After calling a taxi, Abby Chilsen and her mother finally made it to her host family’s house, where her host mom was sitting on the front step with a cordless phone in her hand just “freaking out,” Abby Chilsen said.
Abby Chilsen’s host mom took her inside and showed her the news, where they were announcing that the bridge had collapsed.
“In the time it took me to get from the bridge to home, the bridge had collapsed,” Abby Chilsen said.
Abby’s host mom thought that when the bridge had collapsed and Abby Chilsen’s real mom and her had gone into the river, so she called the Red Cross and they were looking for them in the water.
“I don’t know how nearly death it was,” Abby Chilsen said. “But it was a scary experience.”
But there was still one more issue. Abby Chilsen and her mother would have to cross that bridge again to catch a bus to the airport in the next few days.
Abby Chilsen said the government rigged up a little metal bridge so people could go across it, but it was large enough for only one person to go through. Abby Chilsen’s neighbor said he would cross the little metal bridge with them so Abby and her mother wouldn’t be too nervous.
“We crossed the little metal bridge with all of our luggage and everything,” Abby Chilsen’s said.
Although it was a scary time, Abby Chilsen said that it didn’t change her experience in Costa Rica at all.
“It’s definitely a fun story to tell people and looking back, it was pretty scary,” she said. “But that experience didn’t in any way change my love for the country or change what an awesome experience I had.”
Chilsen said that among all the experiences she had in Costa Rica, what she enjoyed the most was spending time with her host family. Besides her host mother, she had a host sister named Andrea Fernandez, who is 16, and a host brother named Alejandro Fernandez, who is 15.
“My brother and sister and I got on with each other really well,” Chilsen said. “We would do our homework together every night and joke around and my mom was just hilarious.”
Chilsen said she was closer to her host mother Marietta Morales than to anyone else and she spent a lot of time with her. Chilsen also said that in one of her last nights in Costa Rica, her host mother grabbed Abby and her daughter and put her hands around both of them and said “I love my daughters.”
“I just started to cry because it’s something really special to know somebody for nine weeks and all of a sudden you’re their daughter,” Chilsen said. “That’s not something everyone gets to experience.”
Chilsen said that it was definitely hard to leave her host family once she had to go back home, but at the same time she said she was glad to be back in Wisconsin.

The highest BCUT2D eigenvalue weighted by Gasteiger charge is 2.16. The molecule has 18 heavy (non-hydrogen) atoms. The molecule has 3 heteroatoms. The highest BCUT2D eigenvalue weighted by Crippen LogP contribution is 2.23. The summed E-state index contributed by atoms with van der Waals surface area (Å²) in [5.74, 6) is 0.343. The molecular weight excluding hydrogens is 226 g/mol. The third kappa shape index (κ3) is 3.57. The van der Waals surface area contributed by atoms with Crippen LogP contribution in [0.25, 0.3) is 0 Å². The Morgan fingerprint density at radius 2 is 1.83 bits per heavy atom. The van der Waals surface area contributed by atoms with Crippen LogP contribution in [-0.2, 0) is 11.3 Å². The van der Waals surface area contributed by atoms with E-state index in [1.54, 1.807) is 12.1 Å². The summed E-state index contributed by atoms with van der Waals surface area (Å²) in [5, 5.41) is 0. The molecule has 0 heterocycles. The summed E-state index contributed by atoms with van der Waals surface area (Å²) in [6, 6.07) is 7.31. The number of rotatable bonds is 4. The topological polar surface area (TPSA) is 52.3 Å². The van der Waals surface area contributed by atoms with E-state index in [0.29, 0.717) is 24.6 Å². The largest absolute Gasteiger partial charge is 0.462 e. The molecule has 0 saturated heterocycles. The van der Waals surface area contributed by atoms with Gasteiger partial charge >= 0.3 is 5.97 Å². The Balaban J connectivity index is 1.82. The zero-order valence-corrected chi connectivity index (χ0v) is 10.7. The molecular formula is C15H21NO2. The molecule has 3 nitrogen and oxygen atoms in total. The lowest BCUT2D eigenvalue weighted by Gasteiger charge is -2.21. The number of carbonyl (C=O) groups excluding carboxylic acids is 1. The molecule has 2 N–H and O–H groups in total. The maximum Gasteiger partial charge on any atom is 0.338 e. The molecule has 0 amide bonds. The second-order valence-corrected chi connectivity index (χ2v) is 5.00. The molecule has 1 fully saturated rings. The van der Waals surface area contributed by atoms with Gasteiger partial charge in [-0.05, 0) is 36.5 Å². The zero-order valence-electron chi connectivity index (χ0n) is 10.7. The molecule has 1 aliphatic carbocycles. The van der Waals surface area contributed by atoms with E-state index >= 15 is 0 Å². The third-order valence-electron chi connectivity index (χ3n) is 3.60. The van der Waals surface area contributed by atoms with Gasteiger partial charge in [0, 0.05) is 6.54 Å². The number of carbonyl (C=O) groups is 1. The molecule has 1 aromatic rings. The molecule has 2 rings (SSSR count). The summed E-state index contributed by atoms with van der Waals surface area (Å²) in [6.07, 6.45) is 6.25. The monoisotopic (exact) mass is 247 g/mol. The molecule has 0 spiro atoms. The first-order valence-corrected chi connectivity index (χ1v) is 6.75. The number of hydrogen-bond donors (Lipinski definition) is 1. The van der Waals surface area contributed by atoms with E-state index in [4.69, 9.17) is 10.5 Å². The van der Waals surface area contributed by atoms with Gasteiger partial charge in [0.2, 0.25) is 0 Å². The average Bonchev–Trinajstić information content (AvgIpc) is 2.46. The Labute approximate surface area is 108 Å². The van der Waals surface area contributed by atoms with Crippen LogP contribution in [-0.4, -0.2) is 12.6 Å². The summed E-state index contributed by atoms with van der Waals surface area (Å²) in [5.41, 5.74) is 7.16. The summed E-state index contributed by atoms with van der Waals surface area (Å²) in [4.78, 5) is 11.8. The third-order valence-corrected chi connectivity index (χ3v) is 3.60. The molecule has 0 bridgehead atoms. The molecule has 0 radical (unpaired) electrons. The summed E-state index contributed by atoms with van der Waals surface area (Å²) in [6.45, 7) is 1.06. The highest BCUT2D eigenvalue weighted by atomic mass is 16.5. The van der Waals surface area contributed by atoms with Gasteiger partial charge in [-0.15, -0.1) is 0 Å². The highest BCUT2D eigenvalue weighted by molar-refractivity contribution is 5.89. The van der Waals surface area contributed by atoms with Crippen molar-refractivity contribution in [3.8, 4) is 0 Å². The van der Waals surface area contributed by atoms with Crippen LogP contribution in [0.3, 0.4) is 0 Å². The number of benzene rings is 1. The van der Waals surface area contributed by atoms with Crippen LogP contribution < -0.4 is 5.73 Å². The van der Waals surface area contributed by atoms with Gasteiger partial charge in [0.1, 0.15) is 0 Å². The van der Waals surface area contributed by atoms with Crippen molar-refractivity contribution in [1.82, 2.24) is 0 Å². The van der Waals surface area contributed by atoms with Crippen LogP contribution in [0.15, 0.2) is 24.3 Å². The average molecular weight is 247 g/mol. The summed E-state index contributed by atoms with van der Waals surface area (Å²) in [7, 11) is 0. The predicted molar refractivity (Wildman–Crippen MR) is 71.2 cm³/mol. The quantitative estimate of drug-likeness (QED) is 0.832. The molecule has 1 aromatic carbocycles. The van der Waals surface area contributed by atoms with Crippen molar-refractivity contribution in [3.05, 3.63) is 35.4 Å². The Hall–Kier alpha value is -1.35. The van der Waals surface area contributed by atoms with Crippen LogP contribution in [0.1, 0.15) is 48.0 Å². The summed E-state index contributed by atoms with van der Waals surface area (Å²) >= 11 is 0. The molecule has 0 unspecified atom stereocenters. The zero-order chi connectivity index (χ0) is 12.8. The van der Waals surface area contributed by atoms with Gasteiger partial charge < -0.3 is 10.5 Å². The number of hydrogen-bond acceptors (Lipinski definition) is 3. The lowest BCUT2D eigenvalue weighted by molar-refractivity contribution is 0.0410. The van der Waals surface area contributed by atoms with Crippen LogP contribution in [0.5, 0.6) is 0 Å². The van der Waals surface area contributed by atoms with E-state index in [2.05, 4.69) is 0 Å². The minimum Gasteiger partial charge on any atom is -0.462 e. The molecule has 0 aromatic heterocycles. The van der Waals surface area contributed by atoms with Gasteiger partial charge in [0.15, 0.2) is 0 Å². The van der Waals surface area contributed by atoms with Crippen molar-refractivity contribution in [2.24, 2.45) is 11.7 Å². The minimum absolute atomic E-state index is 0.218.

Back to reality
“Out of the loop.”
That’s how Chilsen describes herself when she first got back to Wisconsin. She said that she didn’t know any of the movies that were released during summer, any of the music on the radio and “had no idea what Jersey Shore was.”
“It was like a joke with my friends, where they were like, ‘Oh, Abby has been under a rock all summer, she doesn’t know what’s going on’,” Chilsen said.
Regarding her family and living at home, Chilsen said that she picked up right where she left off. When she got back to Wisconsin, she didn’t go to her town right away. Instead, she went to her family’s cabin in northern Wisconsin and stayed there for a week.
“I had a really gradual transition when I got home, so it didn’t feel it was a big deal at all to get back,”
When asked if she would go abroad again, Chilsen said she hopes within the next couple of years to go back and visit her host family. She is also looking at other volunteer programs where Pre-Med, Pre-Dental and Pre-Vet students go out to both Costa Rica and Panama to do volunteer work.
“I haven’t exactly talked to my parents to whether they’re going to be okay with that or not, but I’d really like to do that,” she said.
Chilsen expects to be graduating from UW-Eau Claire in December 2012 and plans to apply to 15 to 20 medical schools all over the country.
“Its really competitive, so I’m going to apply and from there just see if I get accepted.” Chilsen said. “If I have options, it will be great.”
But Chilsen won’t stop there. After medical school, she said she wants to go back to Latin America or South America, and because of her Spanish minor, Abby said it would be easier to communicate and practice medicine at the same time.
“I really want to be a doctor and I’m really considering maybe for the first few years after I’m out of school, maybe going on ‘Doctors without borders’ or doing mission work.”